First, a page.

Helen Clowney, 94, who served as the block captain for the 2200 block of North Woodstock Street in Philadelphia for 50 years and worked with youth groups at her church, died Sept. 23 during a temporary stay at a nursing rehab health-care center in Roslyn.
Mrs. Clowney had lived on the Woodstock Street block since birth until moving five years ago to live with her daughter and son-in-law in West Oak Lane, said her granddaughter, Jamilah Leonard.
Mrs. Clowney took pride in being a block captain and organized cleanups, curb-paintings, and plantings of flowers and trees there.
She was particularly known for the annual Memorial Day block parties she planned. She also represented her neighbors in meetings with city and state officials to ask for better city services.
“She worked with the Pennsylvania Horticultural Society to get cherry blossom and magnolia trees planted on the block,” Leonard said. She was happy when her street won clean block and greenery awards.
Mrs. Clowney was honored in 2014 by the Philadelphia More Beautiful Committee of the Streets Department when she retired after 50 years of service.
“Many politicians like [City Council President] Darrell Clarke, [former Sheriff] Jewell Williams, and [State Sen.] Sharif Street came to the retirement party we gave her at her church,” Leonard said.
In a 2014 Inquirer story about Mrs. Clowney’s years of service, Bernice Hines said the block captain would blow a whistle to call out neighbors for various projects. “She used the whistle to say: ‘All you lazy birds, get out here. You’re a part of this block. Show your commitment to it,’” Hines said.
Mrs. Clowney was born Nov. 9, 1926, the only child of Edward Morgan and Isabelle Reaves Morgan. Her father was a Pullman porter on the railroad and her mother was a homemaker.
She was an outgoing young woman who enjoyed poetry, cooking, traveling, and mentoring young people.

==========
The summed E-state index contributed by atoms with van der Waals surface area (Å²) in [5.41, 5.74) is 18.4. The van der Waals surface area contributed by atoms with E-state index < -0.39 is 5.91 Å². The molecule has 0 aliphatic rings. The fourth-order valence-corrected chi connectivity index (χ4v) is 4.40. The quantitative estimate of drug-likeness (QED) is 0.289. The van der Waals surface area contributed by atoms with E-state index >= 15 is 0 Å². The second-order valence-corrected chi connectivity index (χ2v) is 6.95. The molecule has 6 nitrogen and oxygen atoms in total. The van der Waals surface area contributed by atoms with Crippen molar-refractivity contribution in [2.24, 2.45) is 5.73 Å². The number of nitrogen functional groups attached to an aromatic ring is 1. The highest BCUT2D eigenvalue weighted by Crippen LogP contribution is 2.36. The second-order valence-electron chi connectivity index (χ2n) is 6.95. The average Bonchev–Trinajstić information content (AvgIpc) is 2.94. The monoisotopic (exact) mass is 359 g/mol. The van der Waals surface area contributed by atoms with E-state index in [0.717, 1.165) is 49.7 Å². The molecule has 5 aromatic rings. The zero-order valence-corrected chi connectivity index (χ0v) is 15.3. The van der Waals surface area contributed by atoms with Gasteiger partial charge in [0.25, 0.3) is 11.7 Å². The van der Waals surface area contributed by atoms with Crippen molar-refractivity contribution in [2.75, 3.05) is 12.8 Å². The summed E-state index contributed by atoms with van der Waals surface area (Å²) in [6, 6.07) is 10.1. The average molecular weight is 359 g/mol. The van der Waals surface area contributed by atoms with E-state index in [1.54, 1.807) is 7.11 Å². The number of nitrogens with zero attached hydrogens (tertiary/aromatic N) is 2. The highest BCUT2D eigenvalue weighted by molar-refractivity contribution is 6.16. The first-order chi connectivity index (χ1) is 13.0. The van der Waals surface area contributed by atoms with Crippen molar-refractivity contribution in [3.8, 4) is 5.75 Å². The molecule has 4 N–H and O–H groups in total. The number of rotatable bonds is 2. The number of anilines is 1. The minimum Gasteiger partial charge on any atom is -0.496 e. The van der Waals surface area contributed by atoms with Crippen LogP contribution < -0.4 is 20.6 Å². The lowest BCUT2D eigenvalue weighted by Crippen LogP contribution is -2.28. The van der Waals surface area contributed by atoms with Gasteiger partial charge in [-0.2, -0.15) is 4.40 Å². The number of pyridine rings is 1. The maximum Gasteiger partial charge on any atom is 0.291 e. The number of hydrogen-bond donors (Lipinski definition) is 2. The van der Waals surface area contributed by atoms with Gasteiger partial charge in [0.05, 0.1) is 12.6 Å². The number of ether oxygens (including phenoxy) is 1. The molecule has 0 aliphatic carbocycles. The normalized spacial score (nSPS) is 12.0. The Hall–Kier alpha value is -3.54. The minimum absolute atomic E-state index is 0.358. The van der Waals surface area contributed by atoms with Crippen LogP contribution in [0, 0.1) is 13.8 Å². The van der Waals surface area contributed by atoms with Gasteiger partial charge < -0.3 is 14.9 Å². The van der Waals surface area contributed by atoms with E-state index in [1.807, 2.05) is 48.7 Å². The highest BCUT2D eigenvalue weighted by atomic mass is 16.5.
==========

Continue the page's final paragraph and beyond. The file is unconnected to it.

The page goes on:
At the Philadelphia High School for Girls, where she graduated in January 1945, her favorite subject was French.
Because she had been an unexpected child born late in her parents’ lives, Mrs. Clowney sacrificed any career plans she might have had to take care of her elderly parents, Leonard said.
After high school, she held a number of clerical and factory positions and was often recognized for her high productivity and quickly advanced to supervisory roles.
In 1947, she married James Clowney, a World War II veteran she had met through a family friend. The couple had one child in a marriage that lasted 42 years, until her husband’s death in 1989.
Mrs. Clowney was a devout Christian who, since childhood, was a member of St. Elizabeth Roman Catholic Church, at 23rd and Berks. It was there that she first became a Catholic Youth Organization adviser, responsible for planning activities and church trips for the children and teenagers.
After St. Elizabeth’s closed, she joined St. Martin de Porres Catholic Church and continued her role as an adviser with the CYO.
Jacqueline Wiggins, a retired Philadelphia schoolteacher and historian, said she had known Mrs. Clowney since her own childhood.
“She has been a most loving and caring person for what seemed like forever,” Wiggins said.
In retirement, Mrs. Clowney was active at the Martin Luther King Older Adult Center, where she was a member of the MLK Center Advisory Council, president of the Secret Pal Club, and a leader of the poetry club. She also loved to participate in the Silver Sneakers Exercise and line dancing clubs.
Wiggins said that both before and after retirement, Mrs. Clowney was a member of social clubs and organized trips to New York to see Broadway shows as well as to other cities. Leonard, Mrs. Clowney’s granddaughter, remembers that once she organized a trip by train and bus to Canada. She often took children from her block on those trips.
Mrs. Clowney loved to attend parties at the Carousel House in Fairmount Park, Wiggins said, “where she could line-dance, especially the Baltimore [dance], better than anyone.”
In addition to her granddaughter, Mrs. Clowney is survived by her daughter, Dolores Leonard; son-in-law, Anthony Leonard; and scores of other relatives, friends, and church members.
A funeral was held Oct. 2.